Cinema Signal:


At War in Somalia, Sudan and Rwanda

. "Black Hawk Down"

It's probably correct to say that most Americans feel pain when an American is killed on foreign soil. Most of us know what happened in Somalia, how some of the creatures that inhabit that place treated our men when their helicopter went down and they were captured. So, one needs to ask why a re-creation of that event should be made into a motion picture. We've had documentaries. So what is it, a true disaster turned into an entertainment? Or is it a microscopic look at a tragedy for the sake of a teenage audience that goes ape over action, bombast, violence, the shredding of human bodies and the depiction of sudden death no matter what it's based on.

That's what I expected when I saw it and that's what it was.

Producer Jerry Bruckheimer has never been soft on making oodles of boxoffice money by pandering to this crowd -- one that won't be able to associate what they see on screen with the deaths of real-life American heroes. So long as it has the loudest, the fiercest, the most energetic displays of mayhem and blood. That's who he green lighted it for and that's who'll love "Black Hawk Down". Plus, perhaps, some military people. There's some controversy amongst the ranks as to the truthfulness and reality of this footage, but some seem to think it's an accurate depiction of real combat. Well, no one's saying director Ridley Scott ("Gladiator") doesn't have what it takes to make it that way.

Scott has considerable skill in movies of force, ferocity and fire power. Here, he and screenwriter Ken Nolan, working from Mark Bowden's book, have done a smart thing by studying what makes action movies successful or not. They know the critical need for the audience to connect on an emotional level with at least one character. To accomplish that in preparation for the storm of action to follow, they spend a considerable time in the introductory phase of the drama to present the men we are to tie on to.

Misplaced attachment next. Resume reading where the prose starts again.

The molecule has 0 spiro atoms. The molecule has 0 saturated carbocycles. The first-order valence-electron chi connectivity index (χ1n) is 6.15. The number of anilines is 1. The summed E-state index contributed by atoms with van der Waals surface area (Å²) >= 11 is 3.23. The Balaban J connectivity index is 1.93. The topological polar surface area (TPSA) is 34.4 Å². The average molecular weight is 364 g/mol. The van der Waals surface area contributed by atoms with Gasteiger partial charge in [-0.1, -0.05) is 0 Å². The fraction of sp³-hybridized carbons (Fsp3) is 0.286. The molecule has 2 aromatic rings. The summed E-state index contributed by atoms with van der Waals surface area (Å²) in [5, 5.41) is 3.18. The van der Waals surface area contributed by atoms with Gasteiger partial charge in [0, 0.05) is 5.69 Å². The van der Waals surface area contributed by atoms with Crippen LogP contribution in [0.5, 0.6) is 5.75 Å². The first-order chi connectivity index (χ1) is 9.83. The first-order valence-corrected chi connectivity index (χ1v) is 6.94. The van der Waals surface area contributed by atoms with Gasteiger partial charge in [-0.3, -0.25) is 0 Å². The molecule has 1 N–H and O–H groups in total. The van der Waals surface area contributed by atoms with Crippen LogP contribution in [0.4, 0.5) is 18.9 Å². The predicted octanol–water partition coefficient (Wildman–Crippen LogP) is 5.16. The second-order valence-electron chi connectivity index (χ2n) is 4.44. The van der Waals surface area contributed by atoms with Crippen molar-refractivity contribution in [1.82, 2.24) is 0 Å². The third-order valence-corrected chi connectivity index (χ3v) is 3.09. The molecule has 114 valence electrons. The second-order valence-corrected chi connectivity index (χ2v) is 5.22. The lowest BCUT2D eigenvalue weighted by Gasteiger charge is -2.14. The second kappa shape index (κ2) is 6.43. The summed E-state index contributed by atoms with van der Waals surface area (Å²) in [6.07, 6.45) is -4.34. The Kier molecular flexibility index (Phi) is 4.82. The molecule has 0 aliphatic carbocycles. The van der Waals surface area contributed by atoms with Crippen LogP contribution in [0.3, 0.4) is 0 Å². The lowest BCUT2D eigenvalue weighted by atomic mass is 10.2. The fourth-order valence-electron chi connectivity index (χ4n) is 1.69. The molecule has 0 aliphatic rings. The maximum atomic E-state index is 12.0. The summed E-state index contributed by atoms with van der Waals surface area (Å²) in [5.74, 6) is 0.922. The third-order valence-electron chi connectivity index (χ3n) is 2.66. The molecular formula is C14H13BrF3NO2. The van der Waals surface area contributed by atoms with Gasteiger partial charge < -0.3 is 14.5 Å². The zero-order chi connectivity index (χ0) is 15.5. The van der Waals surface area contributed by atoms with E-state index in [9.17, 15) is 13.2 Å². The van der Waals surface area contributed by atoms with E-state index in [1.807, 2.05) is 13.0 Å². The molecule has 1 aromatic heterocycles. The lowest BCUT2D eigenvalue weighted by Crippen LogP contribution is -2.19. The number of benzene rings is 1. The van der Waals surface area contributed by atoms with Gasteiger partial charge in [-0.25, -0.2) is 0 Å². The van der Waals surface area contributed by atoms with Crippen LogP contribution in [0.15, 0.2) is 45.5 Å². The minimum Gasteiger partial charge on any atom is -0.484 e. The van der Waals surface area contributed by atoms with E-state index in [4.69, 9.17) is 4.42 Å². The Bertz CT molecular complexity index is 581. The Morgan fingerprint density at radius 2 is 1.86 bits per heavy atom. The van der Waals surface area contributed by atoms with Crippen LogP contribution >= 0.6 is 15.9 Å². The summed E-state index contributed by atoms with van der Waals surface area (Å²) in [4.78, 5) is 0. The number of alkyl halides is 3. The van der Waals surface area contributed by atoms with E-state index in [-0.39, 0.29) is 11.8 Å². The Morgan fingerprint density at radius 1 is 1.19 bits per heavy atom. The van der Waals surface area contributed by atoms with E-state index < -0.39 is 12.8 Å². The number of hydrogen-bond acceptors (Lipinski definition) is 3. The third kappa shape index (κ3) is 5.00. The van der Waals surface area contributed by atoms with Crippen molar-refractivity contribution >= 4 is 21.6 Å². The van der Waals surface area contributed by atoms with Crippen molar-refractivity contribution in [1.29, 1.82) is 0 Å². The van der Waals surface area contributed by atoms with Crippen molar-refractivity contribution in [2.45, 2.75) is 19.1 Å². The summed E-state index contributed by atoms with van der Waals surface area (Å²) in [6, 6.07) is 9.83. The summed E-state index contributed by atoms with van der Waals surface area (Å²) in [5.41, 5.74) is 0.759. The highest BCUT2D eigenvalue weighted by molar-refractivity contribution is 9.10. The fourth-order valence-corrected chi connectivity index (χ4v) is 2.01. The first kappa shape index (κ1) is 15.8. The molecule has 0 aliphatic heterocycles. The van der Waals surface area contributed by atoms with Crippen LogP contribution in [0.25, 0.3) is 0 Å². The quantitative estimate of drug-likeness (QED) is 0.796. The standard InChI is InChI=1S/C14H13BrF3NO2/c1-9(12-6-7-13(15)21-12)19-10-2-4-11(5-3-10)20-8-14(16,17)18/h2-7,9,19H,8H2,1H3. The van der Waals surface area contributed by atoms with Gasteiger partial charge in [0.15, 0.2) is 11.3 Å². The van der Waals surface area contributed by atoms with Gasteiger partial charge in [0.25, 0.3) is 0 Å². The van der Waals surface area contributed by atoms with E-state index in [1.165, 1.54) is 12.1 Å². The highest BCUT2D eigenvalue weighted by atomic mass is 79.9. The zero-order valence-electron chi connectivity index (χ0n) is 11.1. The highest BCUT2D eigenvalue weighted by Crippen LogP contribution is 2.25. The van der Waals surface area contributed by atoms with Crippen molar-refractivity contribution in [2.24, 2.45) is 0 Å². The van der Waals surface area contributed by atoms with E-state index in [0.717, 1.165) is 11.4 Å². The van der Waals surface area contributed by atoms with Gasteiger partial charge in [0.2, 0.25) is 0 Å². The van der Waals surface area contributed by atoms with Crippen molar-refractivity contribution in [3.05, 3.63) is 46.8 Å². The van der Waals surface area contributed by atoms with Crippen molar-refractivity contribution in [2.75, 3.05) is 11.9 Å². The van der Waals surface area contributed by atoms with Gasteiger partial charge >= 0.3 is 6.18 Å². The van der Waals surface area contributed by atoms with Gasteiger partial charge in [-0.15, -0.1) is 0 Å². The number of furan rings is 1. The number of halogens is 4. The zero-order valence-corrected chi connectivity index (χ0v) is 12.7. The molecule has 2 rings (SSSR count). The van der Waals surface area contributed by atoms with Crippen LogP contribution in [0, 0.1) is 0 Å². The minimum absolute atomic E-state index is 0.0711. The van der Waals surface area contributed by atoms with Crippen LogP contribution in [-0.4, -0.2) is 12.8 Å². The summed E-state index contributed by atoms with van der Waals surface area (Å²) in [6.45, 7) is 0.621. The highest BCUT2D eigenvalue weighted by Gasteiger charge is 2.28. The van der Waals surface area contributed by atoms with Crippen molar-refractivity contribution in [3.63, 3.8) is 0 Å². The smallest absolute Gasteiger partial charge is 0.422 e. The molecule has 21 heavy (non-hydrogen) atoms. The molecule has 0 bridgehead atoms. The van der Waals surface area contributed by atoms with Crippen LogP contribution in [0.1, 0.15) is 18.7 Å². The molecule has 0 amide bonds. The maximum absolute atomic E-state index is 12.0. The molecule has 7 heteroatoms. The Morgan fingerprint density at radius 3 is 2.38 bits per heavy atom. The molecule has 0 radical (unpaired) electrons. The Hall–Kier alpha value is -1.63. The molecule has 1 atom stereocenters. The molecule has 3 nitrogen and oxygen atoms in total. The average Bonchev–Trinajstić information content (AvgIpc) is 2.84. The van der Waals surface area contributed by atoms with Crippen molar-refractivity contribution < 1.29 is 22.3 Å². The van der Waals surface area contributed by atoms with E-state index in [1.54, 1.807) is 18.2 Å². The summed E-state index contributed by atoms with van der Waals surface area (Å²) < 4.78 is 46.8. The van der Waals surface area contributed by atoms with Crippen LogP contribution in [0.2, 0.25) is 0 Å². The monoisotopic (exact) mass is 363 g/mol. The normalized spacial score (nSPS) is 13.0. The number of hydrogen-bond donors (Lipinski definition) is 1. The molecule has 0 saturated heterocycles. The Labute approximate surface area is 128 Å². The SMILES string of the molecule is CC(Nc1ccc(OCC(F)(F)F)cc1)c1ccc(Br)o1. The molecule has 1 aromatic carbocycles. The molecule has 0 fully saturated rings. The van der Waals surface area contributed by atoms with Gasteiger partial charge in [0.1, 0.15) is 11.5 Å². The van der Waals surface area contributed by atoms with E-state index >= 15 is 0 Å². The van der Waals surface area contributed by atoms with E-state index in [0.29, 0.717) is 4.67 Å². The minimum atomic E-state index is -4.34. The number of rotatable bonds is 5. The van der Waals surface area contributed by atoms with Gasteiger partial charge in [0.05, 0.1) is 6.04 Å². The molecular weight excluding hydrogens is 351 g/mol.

There's Josh Hartnett as Staff Sgt. Matt Eversmann who we are to sypathize with because he has had leadership of his squad thrust upon him; there's Ewan McGregor as Company Clerk John Grimes and the ever present (in war movies) Tom Sizemore as Lt. Colonel Danny McKnight. Sam Shepard plays the commander who gave the orders for the operation, Major General William Garrison and, of course, many others. But the problem is, this is no "Ocean's Eleven" or "The Dirty Dozen" which pulls off this character caring with classic proficiency and which should be the model for multi-hero adventure yarns.

But it wasn't. Beyond the fact that they're representing eager American fighting men, there isn't enough individuality to warm hearts. When push comes to attack, it's just a lot of macho guys pouring their collective energies into bringing the real life incident to screen life. Whatever level of sympathy is evoked is not enough to counter balance the sheer resentment some of us might feel at this attempt to make commercial hay out of a huge military tragedy of our time.

The plan seemed simple enough: the Army is sent into Somalia by the U.S. government to try to put an end to the Civil War and the anarchy raging there. On October 3, 1993, a group of highly trained rangers were sent on a three week mission to capture Aidid, the Somali warlord who had become dominant among many smaller, less well financed warlords. He was the small time tyrant who was most in the way of our installing some order and purpose over the pervading chaos.